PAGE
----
Blu-ray Review: A Serious Man

The Coen brothers’ A Serious Man is the only film review listed on this site I have not given a letter grade (read that here). I won’t even try and venture a guess as to what I would grade this film. The fact of the matter is, I like it. It makes me think and in doing so it is not only entertaining and challenging, it is also welcoming. I’m interested in the characters, I feel for them and can, at times, relate, just as I think many of us can.

As Joel and Ethan Coen admit in the included making-of featurette “Becoming Serious,” this film doesn’t necessarily have a plot. Instead it has an idea as physics professor Larry Gobnick played by Michael Stuhlbarg has hit hard times. His wife wants a divorce, his un-employed brother is sleeping on his couch, his son started a subscription with Columbia House without his permission, his daughter does anything she can to get out of the house and a student and an anonymous letter-writer are threatening his career.

Yeah, things are bad. However, the quote from rabbi Rashi that starts the film offers help: “Receive with simplicity everything that happens to you.” It’s this line along with Rabbi Nachtner’s quote, “Helping others couldn’t hurt,” and the lyrics to Jefferson Airplane’s “Somebody to Love” that help us learn from Larry’s misery. As much as the film may be looked at as a question mark by some, I think it all is quite clear, it’s just not wrapped up nice and neat with a tiny bow. To that point the ending shouldn’t be looked at as a moment cut short as much as it is a moment causing you to look back at what you just watched and why the brothers decided to end it that way. The storm is coming and you better find somebody to love… That with everything else the film offers really should allow you easy access to all of this film’s hidden secrets and come up with your own interpretation of this darkly comical and endlessly compelling story of life.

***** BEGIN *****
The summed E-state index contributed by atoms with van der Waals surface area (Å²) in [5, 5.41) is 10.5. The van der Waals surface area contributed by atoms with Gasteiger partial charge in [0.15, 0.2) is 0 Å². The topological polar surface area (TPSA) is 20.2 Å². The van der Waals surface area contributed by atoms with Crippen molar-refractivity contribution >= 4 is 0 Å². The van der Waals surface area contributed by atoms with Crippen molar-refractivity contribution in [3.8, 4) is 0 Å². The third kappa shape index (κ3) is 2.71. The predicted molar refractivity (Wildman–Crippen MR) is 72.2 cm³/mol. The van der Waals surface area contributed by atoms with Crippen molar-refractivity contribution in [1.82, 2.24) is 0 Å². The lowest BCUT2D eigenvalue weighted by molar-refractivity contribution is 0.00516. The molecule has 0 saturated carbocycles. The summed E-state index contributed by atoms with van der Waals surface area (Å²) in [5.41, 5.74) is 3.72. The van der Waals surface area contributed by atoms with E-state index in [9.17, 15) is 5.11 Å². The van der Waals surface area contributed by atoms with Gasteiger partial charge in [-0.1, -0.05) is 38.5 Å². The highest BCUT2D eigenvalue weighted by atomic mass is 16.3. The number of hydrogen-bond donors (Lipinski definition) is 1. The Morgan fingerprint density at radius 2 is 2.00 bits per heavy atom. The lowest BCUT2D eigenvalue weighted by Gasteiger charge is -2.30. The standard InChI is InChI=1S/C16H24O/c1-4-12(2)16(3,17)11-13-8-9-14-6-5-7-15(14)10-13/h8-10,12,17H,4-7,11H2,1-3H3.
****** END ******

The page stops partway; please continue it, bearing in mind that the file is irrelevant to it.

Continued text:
Universal’s Blu-ray presentation of A Serious Man is an excellent transfer, but that really should be expected in this day and age. I would consider it only newsworthy if a new release film didn’t live up to expectations on high-definition. However, for a film set in 1967 centering on the personal life of a physics teacher you wouldn’t necessarily assume it’s one you should consider a Blu-ray must buy. However, with the beautiful cinematography of Roger Deakins at work it’s obvious high definition is the way to go.

I can’t say I expected much from the special features considering we are talking about a film that grossed just over $9 million at the domestic box-office, but the three included features are all worth a once over and will only take up about 35 minutes of your time.

First off, the making of featurette I already mentioned runs 17 minutes long and is about as close to a Coen commentary as you are going to get as the brothers discuss the film more than I expected they would (my expectation being not at all). Next is the featurette titled “Creating 1967,” which runs 14 minutes long and while its title is rather self-explanatory, it’s actually much more interesting than it sounds. Then again, perhaps everything about a Coen brothers movie is more interesting. The final feature is a short explanation of the Hebrew and Yiddish terms used throughout the film, most of which you pretty much understand through their use in the dialogue, but at only three minutes it’s worth a once over.

Overall, this is an easy film to recommend to anyone that has gotten this far in the review. You are obviously interested and if you are willing to let your brain do a little of the work you should be easily satisfied with the brothers’ latest entry.

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